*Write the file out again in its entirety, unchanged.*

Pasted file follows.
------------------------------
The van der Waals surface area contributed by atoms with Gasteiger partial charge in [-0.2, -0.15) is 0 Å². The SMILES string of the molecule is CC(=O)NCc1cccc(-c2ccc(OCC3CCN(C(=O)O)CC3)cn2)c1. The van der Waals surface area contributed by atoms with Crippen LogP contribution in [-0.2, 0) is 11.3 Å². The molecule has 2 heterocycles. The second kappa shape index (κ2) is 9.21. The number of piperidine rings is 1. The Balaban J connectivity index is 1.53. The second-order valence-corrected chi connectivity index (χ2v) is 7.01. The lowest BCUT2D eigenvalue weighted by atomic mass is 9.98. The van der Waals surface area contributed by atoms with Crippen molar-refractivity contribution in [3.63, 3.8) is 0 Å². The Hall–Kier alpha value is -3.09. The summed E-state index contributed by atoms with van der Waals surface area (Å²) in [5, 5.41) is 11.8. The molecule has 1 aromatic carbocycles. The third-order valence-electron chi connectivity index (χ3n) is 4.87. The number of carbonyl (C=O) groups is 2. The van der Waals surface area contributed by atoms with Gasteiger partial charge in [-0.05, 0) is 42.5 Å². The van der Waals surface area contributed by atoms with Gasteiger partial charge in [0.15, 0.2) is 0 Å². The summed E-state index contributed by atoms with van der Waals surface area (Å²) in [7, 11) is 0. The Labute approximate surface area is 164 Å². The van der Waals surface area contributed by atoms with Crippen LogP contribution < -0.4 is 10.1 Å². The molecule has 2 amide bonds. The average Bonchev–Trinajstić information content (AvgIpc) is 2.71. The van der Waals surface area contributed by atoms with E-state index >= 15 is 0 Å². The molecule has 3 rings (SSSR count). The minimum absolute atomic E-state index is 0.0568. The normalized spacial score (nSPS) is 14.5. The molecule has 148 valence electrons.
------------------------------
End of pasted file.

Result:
The van der Waals surface area contributed by atoms with Gasteiger partial charge in [-0.2, -0.15) is 0 Å². The SMILES string of the molecule is CC(=O)NCc1cccc(-c2ccc(OCC3CCN(C(=O)O)CC3)cn2)c1. The van der Waals surface area contributed by atoms with Crippen LogP contribution in [-0.2, 0) is 11.3 Å². The molecule has 2 heterocycles. The second kappa shape index (κ2) is 9.21. The number of piperidine rings is 1. The Balaban J connectivity index is 1.53. The second-order valence-corrected chi connectivity index (χ2v) is 7.01. The lowest BCUT2D eigenvalue weighted by atomic mass is 9.98. The van der Waals surface area contributed by atoms with Crippen molar-refractivity contribution in [3.63, 3.8) is 0 Å². The Hall–Kier alpha value is -3.09. The summed E-state index contributed by atoms with van der Waals surface area (Å²) in [5, 5.41) is 11.8. The molecule has 1 aromatic carbocycles. The third-order valence-electron chi connectivity index (χ3n) is 4.87. The number of carbonyl (C=O) groups is 2. The van der Waals surface area contributed by atoms with Gasteiger partial charge in [-0.05, 0) is 42.5 Å². The van der Waals surface area contributed by atoms with Gasteiger partial charge in [0.15, 0.2) is 0 Å². The summed E-state index contributed by atoms with van der Waals surface area (Å²) in [7, 11) is 0. The Labute approximate surface area is 164 Å². The van der Waals surface area contributed by atoms with Crippen LogP contribution < -0.4 is 10.1 Å². The molecule has 2 amide bonds. The average Bonchev–Trinajstić information content (AvgIpc) is 2.71. The van der Waals surface area contributed by atoms with E-state index >= 15 is 0 Å². The molecule has 3 rings (SSSR count). The minimum absolute atomic E-state index is 0.0568. The normalized spacial score (nSPS) is 14.5. The molecule has 148 valence electrons.